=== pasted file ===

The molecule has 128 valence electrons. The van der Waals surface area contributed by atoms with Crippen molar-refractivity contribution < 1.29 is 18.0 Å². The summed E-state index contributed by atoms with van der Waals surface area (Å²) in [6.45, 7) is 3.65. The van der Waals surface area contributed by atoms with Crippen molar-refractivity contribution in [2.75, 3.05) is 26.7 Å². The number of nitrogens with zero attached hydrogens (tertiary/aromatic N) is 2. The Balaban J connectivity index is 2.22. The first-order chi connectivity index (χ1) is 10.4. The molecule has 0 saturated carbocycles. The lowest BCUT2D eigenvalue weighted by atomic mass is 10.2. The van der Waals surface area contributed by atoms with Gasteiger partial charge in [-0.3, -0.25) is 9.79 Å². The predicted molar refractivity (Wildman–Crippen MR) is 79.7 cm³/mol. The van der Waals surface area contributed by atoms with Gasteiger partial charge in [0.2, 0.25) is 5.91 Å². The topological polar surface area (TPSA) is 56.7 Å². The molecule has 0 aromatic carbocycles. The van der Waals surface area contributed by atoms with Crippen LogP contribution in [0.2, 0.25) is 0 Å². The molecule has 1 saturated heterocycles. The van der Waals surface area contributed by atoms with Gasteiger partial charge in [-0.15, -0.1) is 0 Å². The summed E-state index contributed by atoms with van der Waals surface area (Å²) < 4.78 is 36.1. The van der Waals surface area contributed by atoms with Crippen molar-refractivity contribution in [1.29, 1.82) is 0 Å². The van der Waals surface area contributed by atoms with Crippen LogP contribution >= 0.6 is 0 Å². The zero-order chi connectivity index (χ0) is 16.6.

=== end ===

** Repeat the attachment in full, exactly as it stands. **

The molecule has 128 valence electrons. The van der Waals surface area contributed by atoms with Crippen molar-refractivity contribution < 1.29 is 18.0 Å². The summed E-state index contributed by atoms with van der Waals surface area (Å²) in [6.45, 7) is 3.65. The van der Waals surface area contributed by atoms with Crippen molar-refractivity contribution in [2.75, 3.05) is 26.7 Å². The number of nitrogens with zero attached hydrogens (tertiary/aromatic N) is 2. The Balaban J connectivity index is 2.22. The first-order chi connectivity index (χ1) is 10.4. The molecule has 0 saturated carbocycles. The lowest BCUT2D eigenvalue weighted by atomic mass is 10.2. The van der Waals surface area contributed by atoms with Gasteiger partial charge in [-0.3, -0.25) is 9.79 Å². The predicted molar refractivity (Wildman–Crippen MR) is 79.7 cm³/mol. The van der Waals surface area contributed by atoms with Gasteiger partial charge in [0.2, 0.25) is 5.91 Å². The topological polar surface area (TPSA) is 56.7 Å². The molecule has 0 aromatic carbocycles. The van der Waals surface area contributed by atoms with Crippen LogP contribution in [0.2, 0.25) is 0 Å². The molecule has 1 saturated heterocycles. The van der Waals surface area contributed by atoms with Gasteiger partial charge in [-0.15, -0.1) is 0 Å². The summed E-state index contributed by atoms with van der Waals surface area (Å²) < 4.78 is 36.1. The van der Waals surface area contributed by atoms with Crippen molar-refractivity contribution in [1.29, 1.82) is 0 Å². The van der Waals surface area contributed by atoms with Crippen LogP contribution >= 0.6 is 0 Å². The zero-order chi connectivity index (χ0) is 16.6.